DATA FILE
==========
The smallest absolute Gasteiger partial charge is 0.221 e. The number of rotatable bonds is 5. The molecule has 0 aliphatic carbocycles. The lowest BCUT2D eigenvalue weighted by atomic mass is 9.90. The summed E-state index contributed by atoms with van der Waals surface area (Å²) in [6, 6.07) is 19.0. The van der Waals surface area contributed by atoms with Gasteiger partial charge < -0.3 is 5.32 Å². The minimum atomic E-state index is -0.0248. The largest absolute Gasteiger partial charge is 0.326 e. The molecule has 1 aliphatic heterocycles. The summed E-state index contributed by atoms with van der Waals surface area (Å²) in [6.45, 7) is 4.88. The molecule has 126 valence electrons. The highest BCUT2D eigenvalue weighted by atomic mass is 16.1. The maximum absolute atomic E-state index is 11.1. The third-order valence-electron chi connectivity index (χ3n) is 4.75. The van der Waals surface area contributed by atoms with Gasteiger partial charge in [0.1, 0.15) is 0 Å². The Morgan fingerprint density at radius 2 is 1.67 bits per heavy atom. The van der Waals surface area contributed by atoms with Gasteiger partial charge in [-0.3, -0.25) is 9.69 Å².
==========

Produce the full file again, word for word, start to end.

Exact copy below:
The smallest absolute Gasteiger partial charge is 0.221 e. The number of rotatable bonds is 5. The molecule has 0 aliphatic carbocycles. The lowest BCUT2D eigenvalue weighted by atomic mass is 9.90. The summed E-state index contributed by atoms with van der Waals surface area (Å²) in [6, 6.07) is 19.0. The van der Waals surface area contributed by atoms with Gasteiger partial charge < -0.3 is 5.32 Å². The minimum atomic E-state index is -0.0248. The largest absolute Gasteiger partial charge is 0.326 e. The molecule has 1 aliphatic heterocycles. The summed E-state index contributed by atoms with van der Waals surface area (Å²) in [6.45, 7) is 4.88. The molecule has 126 valence electrons. The highest BCUT2D eigenvalue weighted by atomic mass is 16.1. The maximum absolute atomic E-state index is 11.1. The third-order valence-electron chi connectivity index (χ3n) is 4.75. The van der Waals surface area contributed by atoms with Gasteiger partial charge in [0.1, 0.15) is 0 Å². The Morgan fingerprint density at radius 2 is 1.67 bits per heavy atom. The van der Waals surface area contributed by atoms with Gasteiger partial charge in [-0.3, -0.25) is 9.69 Å².